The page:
Codependency, sometimes referred to as “relationship addiction," describes sacrificing one’s personal needs to try to meet the needs of others. Although it is often associated with romantic relationships, codependency can be experienced in all types of close relationships, including with family and friendships.  Someone who is codependent has an extreme focus outside themselves. Their thoughts and actions revolve around other people, such as a spouse or relative or they build their identity on helping or “saving” other people. Codependents typically experience feelings of low self-esteem, anxiety and insecurity in these relationships and may also experience perfectionism and control issues. Codependent symptoms can worsen if left untreated. If you are worried that you might be codependent, reach out to one of TherapyDen’s codependency experts today!

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Working with your inner child, address emotional triggers, gain insights into thought patterns and behaviors that are routed in fear. Reclaim your sense of safety, stability and joy, make choices for yourself that are motivated from self care and let go of people pleasing and guilt.

— Anne Rodic, Counselor in Pittsford, NY

Often the byproduct of the environment we grew up in, recognizing how the patterns and behaviors that once provided us safety no longer serve us is one of the first steps to breaking this pattern. Slowly, we can start to alter these responses to the point that they are no longer our reflexive response. This often goes hand in hand with working on self worth.

— David Cogdell, Licensed Professional Counselor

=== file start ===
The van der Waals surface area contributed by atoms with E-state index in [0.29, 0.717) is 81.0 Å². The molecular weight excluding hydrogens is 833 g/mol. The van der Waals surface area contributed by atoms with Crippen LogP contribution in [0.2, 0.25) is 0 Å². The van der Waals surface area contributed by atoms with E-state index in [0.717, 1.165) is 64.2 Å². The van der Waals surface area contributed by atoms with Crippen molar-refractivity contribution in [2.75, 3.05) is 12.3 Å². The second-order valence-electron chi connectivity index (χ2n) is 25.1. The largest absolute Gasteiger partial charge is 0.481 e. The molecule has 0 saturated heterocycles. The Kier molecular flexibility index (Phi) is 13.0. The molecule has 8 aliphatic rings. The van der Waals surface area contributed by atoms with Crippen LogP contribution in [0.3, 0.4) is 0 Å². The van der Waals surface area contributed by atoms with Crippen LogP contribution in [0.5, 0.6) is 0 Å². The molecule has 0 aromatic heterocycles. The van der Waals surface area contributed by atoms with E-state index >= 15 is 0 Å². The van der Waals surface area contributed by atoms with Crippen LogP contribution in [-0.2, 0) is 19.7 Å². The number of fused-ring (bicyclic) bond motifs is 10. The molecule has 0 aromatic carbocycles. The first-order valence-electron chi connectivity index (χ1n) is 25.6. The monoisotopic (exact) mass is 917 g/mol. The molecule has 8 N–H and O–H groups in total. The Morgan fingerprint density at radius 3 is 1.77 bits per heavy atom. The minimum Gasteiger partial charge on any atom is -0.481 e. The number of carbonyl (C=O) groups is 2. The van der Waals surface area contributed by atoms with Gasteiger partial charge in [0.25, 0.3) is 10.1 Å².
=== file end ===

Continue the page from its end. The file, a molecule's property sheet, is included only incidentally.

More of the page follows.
Co-dependency is so absolutely destructive in our lives. In my 20+ years of my own co-dependency recovery and helping others navigate through co-dependence, I am confident that understanding the roots of your codependency, how it impacts your relationships on a daily basis and finding recovery, might be the most impactful work that you can do as an adult.

— Kellie Rice, Psychologist in Chicago, IL

Knowing one's own desires, thoughts, and feelings is not a skill that all of us are taught in childhood. Therapy is a place to explore your truth in a kind, safe and empathic environment. Paying close attention to your emotional life will lead to a better understanding of yourself in relation to others. Becoming curious about your internal landscape will lead to a stronger sense of self.

— Jessica Heinfeld, Licensed Clinical Social Worker

This is a term that I don't use because I find a more accurate description of codependency is one that recognizes its roots in attachment wounds that often play out in family dynamics. Framing the boundary issues, emotional needs, relationship dynamics and control struggles that are common in co-dependency helps target the underlying and often wordless coping mechanisms and triggers that aid in treatment.

— Meira Greenfeld, Psychotherapist in Phoenix, AZ

Codependency is often tied to the relationships that we have with addicts in our lives. Codependency is often defined as behaviors that enable behaviors we wish to see the end of but it often comes from a place of love, care and concern for others. The problem is that love, care and concern can result in giving too much to others. My goal in helping clients who struggle with codependency is to help them establish healthy boundaries so they can be supportive without overwhelming themselves.

— Aaron Bachler, Counselor in Tempe, AZ

All of us deserve to have healthy, satisfying romantic relationships. Unfortunately for those of us who never had good role models for these kinds of relationships, we end up in patterns of codependency, which can cause a lot of pain. Therapy can be very useful for healing codependency.

— Paley Burlin, Licensed Clinical Mental Health Counselor Associate in Seattle, WA

Codependency is getting needs met by meeting the needs of others. While this may not sound so bad at first, this pattern has the potential to cause wreckage in our personal experience in relationships, our career, etc. Counseling around codependent behaviors focuses on identifying my clients needs and supporting my client in getting their own needs met.

— Suzanne Cooper, Licensed Professional Counselor in Littleton, CO